so we calculate whether 1 >= 0, it is, so (1 >= 0) is 1, and this is
equivalent to
while (i -= 1)
which terminates when i is 0.

-s
--
Copyright 2011, all wrongs reversed. Peter Seebach / (E-Mail Removed)
http://www.seebs.net/log/ <-- lawsuits, religion, and funny pictures
http://en.wikipedia.org/wiki/Fair_Game_(Scientology) <-- get educated!
I am not speaking for my employer, although they do rent some of my opinions.

Mark Bluemel
Guest
Posts: n/a

 09-27-2011
On 09/26/2011 11:59 PM, Seebs wrote:
> In most dialects of English, a "doubt" is what happens when someone
> tells you something but you do not believe them. If you want something
> explained, what you have is a question or an uncertainty.

I would think that by now native speakers of Indian English have been
posting to UseNet, including this newsgroup, long enough for this
discussion to be dead and buried.

In the dialect of English the OP is familiar with, "doubt" is pretty
much synonymous with "uncertainty".

Given that his query was perfectly intelligible, quibbling about the
difference between his dialect and yours seems petty.

Kenny McCormack
Guest
Posts: n/a

 09-27-2011
In article <j5rung\$cfp\$(E-Mail Removed)>,
Mark Bluemel <(E-Mail Removed)> wrote:
>On 09/26/2011 11:59 PM, Seebs wrote:
>> In most dialects of English, a "doubt" is what happens when someone
>> tells you something but you do not believe them. If you want something
>> explained, what you have is a question or an uncertainty.

>
>I would think that by now native speakers of Indian English have been
>posting to UseNet, including this newsgroup, long enough for this
>discussion to be dead and buried.
>
>In the dialect of English the OP is familiar with, "doubt" is pretty
>much synonymous with "uncertainty".
>
>Given that his query was perfectly intelligible, quibbling about the
>difference between his dialect and yours seems petty.
>

Welcome to CLC! We hope you enjoy your stay.

--
Just for a change of pace, this sig is *not* an obscure reference to
comp.lang.c...

Phil Carmody
Guest
Posts: n/a

 09-27-2011
Mark Bluemel <(E-Mail Removed)> writes:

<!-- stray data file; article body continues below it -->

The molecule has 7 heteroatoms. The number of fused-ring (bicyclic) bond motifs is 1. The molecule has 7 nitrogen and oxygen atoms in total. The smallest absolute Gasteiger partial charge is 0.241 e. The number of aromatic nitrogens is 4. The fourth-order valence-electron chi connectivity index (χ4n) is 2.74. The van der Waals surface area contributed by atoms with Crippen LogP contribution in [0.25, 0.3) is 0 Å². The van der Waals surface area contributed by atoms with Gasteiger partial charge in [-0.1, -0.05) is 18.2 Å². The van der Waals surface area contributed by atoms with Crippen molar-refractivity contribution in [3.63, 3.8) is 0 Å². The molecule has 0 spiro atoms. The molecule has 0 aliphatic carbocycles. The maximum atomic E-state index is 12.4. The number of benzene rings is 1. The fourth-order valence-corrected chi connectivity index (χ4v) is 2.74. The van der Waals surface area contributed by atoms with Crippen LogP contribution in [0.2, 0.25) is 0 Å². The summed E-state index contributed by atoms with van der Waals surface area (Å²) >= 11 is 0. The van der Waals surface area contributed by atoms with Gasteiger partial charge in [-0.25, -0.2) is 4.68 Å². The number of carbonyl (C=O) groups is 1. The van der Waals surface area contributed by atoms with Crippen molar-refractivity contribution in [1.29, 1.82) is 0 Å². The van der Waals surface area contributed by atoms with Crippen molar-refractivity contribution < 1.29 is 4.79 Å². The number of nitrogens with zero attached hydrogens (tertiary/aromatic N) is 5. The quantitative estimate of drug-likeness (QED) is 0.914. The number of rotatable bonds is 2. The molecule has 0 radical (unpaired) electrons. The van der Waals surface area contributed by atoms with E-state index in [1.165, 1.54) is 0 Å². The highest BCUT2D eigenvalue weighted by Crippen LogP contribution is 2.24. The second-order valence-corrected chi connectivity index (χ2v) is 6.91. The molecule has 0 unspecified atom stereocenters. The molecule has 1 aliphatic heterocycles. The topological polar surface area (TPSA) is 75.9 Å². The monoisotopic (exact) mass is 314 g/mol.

> On 09/26/2011 11:59 PM, Seebs wrote:
> > In most dialects of English, a "doubt" is what happens when someone
> > tells you something but you do not believe them. If you want something
> > explained, what you have is a question or an uncertainty.

>
> I would think that by now native speakers of Indian English have been
> posting to UseNet, including this newsgroup, long enough for this
> discussion to be dead and buried.
>
> In the dialect of English the OP is familiar with, "doubt" is pretty
> much synonymous with "uncertainty".
>
> Given that his query was perfectly intelligible, quibbling about the
> difference between his dialect and yours seems petty.

But warning the OP that the terminology he's using is far from
universal and likely to be misunderstood by many is helpful.

Phil
--
"Religion is what keeps the poor from murdering the rich."
-- Napoleon

Kenny McCormack
Guest
Posts: n/a

 09-27-2011
In article <(E-Mail Removed)>,
Phil Carmody <(E-Mail Removed)> wrote:
....
>But warning the OP that the terminology he's using is far from
>universal and likely to be misunderstood by many is helpful.

Welcome to CLC! We hope you enjoy your stay.

--
Faced with the choice between changing one's mind and proving that there is
no need to do so, almost everyone gets busy on the proof.

- John Kenneth Galbraith -

Nobody
Guest
Posts: n/a

 09-27-2011
On Tue, 27 Sep 2011 14:05:29 +0300, Phil Carmody wrote:

>> Given that his query was perfectly intelligible, quibbling about the
>> difference between his dialect and yours seems petty.

>
> But warning the OP that the terminology he's using is far from
> universal and likely to be misunderstood by many is helpful.

It may be far from universal, but it's quite unlikely to be misunderstood.
I've been seeing that usage for as long as I've been on usenet, and I've
never had any doubt as to the meaning, nor have I seen anyone else who
genuinely didn't understand it (as opposed to people who simply don't like
to be reminded that their dialect isn't actually universal).